This article focuses on some of the things you will encounter as a veterinary professional in the UK, which you may not have been prepared for or thought about before moving over. This is because many of the topics we will cover are not easy to “learn about” when you are not already involved with the veterinary profession – but you may not be there yet. So I would like to bring some of this knowledge to you, as it may impact how you see the veterinary profession in the UK and your decision of being a part of it or not.
Respecting the rules
Rules are present in all societies and are welcomed as you have a norm to follow, but the level of compliance to the rules is very variable between cultures. It’s not unusual for Southern European cultures to be more tolerant with “bending the rules”, however this is not seen as appropriate in the UK. This has a significant impact on how you practise as a veterinary surgeon when you come from a different background, for instance:
- You really should be following the veterinary cascade. Is it cheaper at the human pharmacy? Well, if you have the dog version you shouldn’t really get your prescription for the human drug printed out.
- Client asks you to put the wrong date in the insurance form? That’s insurance fraud. Don’t do it. You will get into trouble.
- You need to get your CPD log correct, even though you may never have had to do CPD before. It’s for your own good!
Respecting the other members of the profession
“Bad-mouthing” is actually against the Code of Conduct for Veterinary Surgeons. The veterinary profession in the UK actually tends to be a very supportive community where most members consider themselves as part of “something bigger”. This is particularly visible in online communities, such as large Facebook groups and websites such as vetsurgeon.org, but colleagues are respectful towards one another, try to be non-judgemental and will ask for help to other colleagues. It is not appropriate to say something such as “Oh my! My colleague must have been drunk when he prescribed this medication, he’s killing your anima, he would be dead for sure if you hadn’t brought him down to me todayl!”. You do not know the situation the other colleague was in!!! (and you are not necessarily right!)
Competition and affiliation
This is closely linked to the previous topic, but while many foreign vets are used to a high level of competition between practices in other countries, such as “the race to the bottom” to see who’s the cheapest, saying bad things about other practices or simply refusing to work with them, and refusing to train vets because if they know surgery they can open their own clinic, in the UK professionals have (usually!) a more professional approach to the market! Several practices will have good relations between them and may even work together to cover each other’s out-of-hours shifts. A lot of them may also work under the umbrella of the same “parent”, that is, a corporate, which leads us to the next point.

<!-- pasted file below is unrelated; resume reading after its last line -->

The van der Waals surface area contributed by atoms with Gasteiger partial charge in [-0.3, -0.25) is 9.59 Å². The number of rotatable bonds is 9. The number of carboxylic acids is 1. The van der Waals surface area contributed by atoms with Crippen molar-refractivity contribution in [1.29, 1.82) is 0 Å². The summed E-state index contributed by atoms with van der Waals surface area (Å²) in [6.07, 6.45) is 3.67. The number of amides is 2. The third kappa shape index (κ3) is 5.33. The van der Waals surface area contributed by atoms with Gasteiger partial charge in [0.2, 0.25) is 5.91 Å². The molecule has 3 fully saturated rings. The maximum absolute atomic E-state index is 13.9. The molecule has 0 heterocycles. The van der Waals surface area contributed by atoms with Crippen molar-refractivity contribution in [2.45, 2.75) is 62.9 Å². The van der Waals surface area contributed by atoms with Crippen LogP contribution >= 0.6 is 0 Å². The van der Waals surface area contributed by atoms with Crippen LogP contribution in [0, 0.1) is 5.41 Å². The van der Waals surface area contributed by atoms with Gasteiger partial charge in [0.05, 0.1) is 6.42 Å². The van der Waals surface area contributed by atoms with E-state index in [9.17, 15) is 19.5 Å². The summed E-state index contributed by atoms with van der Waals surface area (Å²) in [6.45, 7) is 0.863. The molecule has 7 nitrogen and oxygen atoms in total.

Corporatisation of the profession
Veterinary businesses make money. Not all of them, not all of the time, but when they get it right, they make money. This has led to the corporatisation of the clinical veterinary services, which basically means that less practices are owned by the “veterinary brothers of the town” and more practices are owned by a large company that manages dozens or even hundreds of other practices. While independent practices are still around, they are still being bought off by corporates wanting to expand their portfolio. This is important to understand, as each corporate company has its own way and there’s a good chance you may end up working for one of them! You can read more about corporates here.
Specialisation of the profession
This is not exclusive to the UK and is more prevalent in Nordic countries, but it’s one of the key “selling points” for foreign vets. Specialisation is becoming more prevalent, and you can now even specialise in “knowing about everything” (you can become a certified General Practitioner). However, while there is a higher degree of specialisation, much due to the ability of employers to support the costs of further training, this is not something that you can start from scratch in the UK without previous experience, which is a common path in many countries. In order to be a good specialist, you must be a well-rounded veterinary surgeon, so you are commonly expected to show you have those skills before being able to focus more on a certain area of interest.